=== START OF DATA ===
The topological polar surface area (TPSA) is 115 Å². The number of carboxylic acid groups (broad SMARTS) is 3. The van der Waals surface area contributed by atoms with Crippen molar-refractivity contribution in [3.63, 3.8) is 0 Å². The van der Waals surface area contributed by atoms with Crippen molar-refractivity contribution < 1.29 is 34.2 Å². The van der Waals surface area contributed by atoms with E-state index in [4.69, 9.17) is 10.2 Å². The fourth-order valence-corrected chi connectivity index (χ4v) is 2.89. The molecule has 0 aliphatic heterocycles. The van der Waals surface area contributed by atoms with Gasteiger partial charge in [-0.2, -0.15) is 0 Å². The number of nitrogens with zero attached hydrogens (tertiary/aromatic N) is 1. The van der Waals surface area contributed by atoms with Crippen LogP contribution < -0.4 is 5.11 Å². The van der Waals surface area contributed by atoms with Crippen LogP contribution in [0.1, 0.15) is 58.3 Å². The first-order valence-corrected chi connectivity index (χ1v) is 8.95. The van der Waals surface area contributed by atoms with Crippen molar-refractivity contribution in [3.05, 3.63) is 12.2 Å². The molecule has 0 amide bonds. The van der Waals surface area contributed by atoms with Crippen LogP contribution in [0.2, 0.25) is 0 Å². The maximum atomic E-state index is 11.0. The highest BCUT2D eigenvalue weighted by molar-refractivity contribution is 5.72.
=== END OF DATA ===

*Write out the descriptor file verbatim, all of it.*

The topological polar surface area (TPSA) is 115 Å². The number of carboxylic acid groups (broad SMARTS) is 3. The van der Waals surface area contributed by atoms with Crippen molar-refractivity contribution in [3.63, 3.8) is 0 Å². The van der Waals surface area contributed by atoms with Crippen molar-refractivity contribution < 1.29 is 34.2 Å². The van der Waals surface area contributed by atoms with E-state index in [4.69, 9.17) is 10.2 Å². The fourth-order valence-corrected chi connectivity index (χ4v) is 2.89. The molecule has 0 aliphatic heterocycles. The van der Waals surface area contributed by atoms with Gasteiger partial charge in [-0.2, -0.15) is 0 Å². The number of nitrogens with zero attached hydrogens (tertiary/aromatic N) is 1. The van der Waals surface area contributed by atoms with Crippen LogP contribution < -0.4 is 5.11 Å². The van der Waals surface area contributed by atoms with Crippen LogP contribution in [0.1, 0.15) is 58.3 Å². The first-order valence-corrected chi connectivity index (χ1v) is 8.95. The van der Waals surface area contributed by atoms with Crippen molar-refractivity contribution in [3.05, 3.63) is 12.2 Å². The molecule has 0 amide bonds. The van der Waals surface area contributed by atoms with Crippen LogP contribution in [0.2, 0.25) is 0 Å². The maximum atomic E-state index is 11.0. The highest BCUT2D eigenvalue weighted by molar-refractivity contribution is 5.72.